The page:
Ophrys bombyliflora

Taisha launches the new year with a series on plant mimicry and deception. She writes:

Plant mimicry is described by Barrett in Mimimcry in Plants (PDF, 1987) as a three part system consisting of:

  • a model — the animal, plant, or substrate being imitated
  • a mimic — the organism imitating the model
  • a dupe or signal receiver — the organism that cannot distinguish between model and mimic

Barrett further explains that mimicry in plants is not an active strategy, but rather arises from evolution through the occurrence of random mutations and natural selection. Also, it’s mentioned that in order for natural selection to favour the evolution of mimicry; the mimic must gain a reproductive advantage and thus increase fitness by modeling itself after an organism or substrate.

Starting this series is a member of a genus known for deceit, Ophyrus bombyliflora, or the bumblebee orchid. This photo was chosen from the Botany Photo of the Day Flickr Pool and was taken in April by Jenny (aka Crete Flowers@Flickr). Jenny photographed this flower in the village of Prodromi, located in southwest Crete, Greece. Thank you, Jenny!

The Mediterranean orchid genus Ophrys is known for its specialized pollination system of sexual deception, which is an example of Pouyannian mimicry. In Ophrys, the labellum of the flower mimics female pollinator species to attract males. The male pollinators attempt to mate with the flower (aka pseudocopulation) and pollinaria are subsequently transferred to the pollinator. Upon an attempt at copulation with a second flower of the same species, cross-pollination occurs.

Ophrys bombyliflora specifically attracts male solitary bees of the genus Eucera by chemical, visual, and tactile means, and does not seemingly offer any other pollinator rewards (e.g, nectar). It is speculated that the labellum of bumblebee orchids attracts the male Eucera bees over long distances by emitting a chemical odour from a fragrance-producing organ called an osmophore. At shorter ranges, the cuticular wax on the labellum, which is enriched with chemical attractants, seems to be the luring mechanism. It is thought that these chemical odours are similar to the pheromone of the female bees, constituting a highly specific pollinator-attracting stimulus. The compounds capable of attracting male Eucera species and the pheromone(s) produced by Eucera females remain unknown, though.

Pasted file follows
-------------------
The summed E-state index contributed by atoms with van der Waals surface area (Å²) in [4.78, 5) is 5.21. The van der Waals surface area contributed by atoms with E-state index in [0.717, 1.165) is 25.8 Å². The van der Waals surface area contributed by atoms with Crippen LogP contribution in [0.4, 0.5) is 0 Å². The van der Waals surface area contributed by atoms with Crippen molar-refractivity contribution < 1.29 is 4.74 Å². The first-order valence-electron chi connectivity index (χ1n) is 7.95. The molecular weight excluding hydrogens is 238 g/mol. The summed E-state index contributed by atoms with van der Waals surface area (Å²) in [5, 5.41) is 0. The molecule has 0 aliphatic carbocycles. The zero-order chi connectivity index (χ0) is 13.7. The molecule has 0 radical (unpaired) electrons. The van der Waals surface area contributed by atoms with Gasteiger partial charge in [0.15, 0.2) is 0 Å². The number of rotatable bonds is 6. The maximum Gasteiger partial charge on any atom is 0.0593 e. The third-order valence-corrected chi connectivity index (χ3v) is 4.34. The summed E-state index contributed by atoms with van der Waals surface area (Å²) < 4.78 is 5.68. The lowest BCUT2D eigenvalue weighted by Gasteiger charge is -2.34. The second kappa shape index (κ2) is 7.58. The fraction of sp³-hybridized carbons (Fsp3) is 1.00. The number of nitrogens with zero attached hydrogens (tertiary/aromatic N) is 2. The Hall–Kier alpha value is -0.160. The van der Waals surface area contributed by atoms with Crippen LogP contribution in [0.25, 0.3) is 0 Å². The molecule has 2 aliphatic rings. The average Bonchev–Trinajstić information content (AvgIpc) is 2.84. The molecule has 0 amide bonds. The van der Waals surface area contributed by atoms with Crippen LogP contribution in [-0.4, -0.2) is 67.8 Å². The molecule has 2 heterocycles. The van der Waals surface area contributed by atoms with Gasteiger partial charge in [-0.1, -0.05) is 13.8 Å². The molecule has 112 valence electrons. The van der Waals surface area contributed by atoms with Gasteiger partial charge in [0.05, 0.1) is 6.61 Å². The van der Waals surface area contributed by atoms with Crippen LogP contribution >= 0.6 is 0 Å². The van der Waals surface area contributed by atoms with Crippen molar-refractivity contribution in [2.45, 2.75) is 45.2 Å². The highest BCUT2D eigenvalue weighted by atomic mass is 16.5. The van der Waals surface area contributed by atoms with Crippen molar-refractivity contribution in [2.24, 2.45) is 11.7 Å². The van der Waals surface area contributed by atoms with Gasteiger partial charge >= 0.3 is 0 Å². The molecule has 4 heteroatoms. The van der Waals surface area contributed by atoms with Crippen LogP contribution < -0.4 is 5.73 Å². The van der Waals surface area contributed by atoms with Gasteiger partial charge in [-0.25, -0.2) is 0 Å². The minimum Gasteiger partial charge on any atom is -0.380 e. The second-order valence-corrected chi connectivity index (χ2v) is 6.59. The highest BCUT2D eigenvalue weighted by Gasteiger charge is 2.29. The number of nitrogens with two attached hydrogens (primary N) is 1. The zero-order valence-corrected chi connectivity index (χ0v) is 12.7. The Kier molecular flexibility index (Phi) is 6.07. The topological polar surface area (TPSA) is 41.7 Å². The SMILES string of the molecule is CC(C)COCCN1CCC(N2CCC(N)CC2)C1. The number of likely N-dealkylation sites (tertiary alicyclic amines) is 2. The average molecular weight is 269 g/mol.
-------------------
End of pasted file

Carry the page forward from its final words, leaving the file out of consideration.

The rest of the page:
Physically, the labellum with its specific colour patterning, reflectivity, and shape is also believed to provide short-range attraction to pollinators. In addition, the shape of the labellum and specific arrangement of the stiff trichomes presents a tactile stimulus, and also ensures the bees assume the correct position for pollination. The combination of these chemical and physical traits serves as an effective deception, ensuring the necessary pseudocopulation for cross-pollination (also see: Francisco, A., Ascensão. L. 2013. Structure of the osmophore and labellum micromorphology in the sexually deceptive orchids Ophrys bombyliflora and Ophrys tenthredinifera (Orchidaceae). International Journal of Plant Sciences. 174(4): 619-636 doi:10.1086/669911 ).

Ophrys bombyliflora

6 responses to “Ophrys bombyliflora”

  1. Diana Ferguson

    Thank You! for this whole series – looking forward to it. The above is amazing.

  2. Connie

    Fascinating! Thank you.

  3. Charlotte Vorstermans

    When I first saw the picture I thought it was a beetle
    sitting on a flower and wondered why. It is a wonderful thing to learn something new every day, so I look forward to checking out your site daily. Thank you.

  4. Deb Lievens

    Great photo and post on one of my favorite topics. I, too, am looking forward to the rest of the posts. This series will be a keeper.

  5. Gregory Gatwood

    how appropriate to show this during duck season. it reminds me of decoys placed around a hunters blind.

  6. Anna Wald

    Fascinating! Do you know if the male bumblebee dies after this attempted mating, as do honey bee drones? if they did, seems that this strategy would not work out well for the bumblebees long term…

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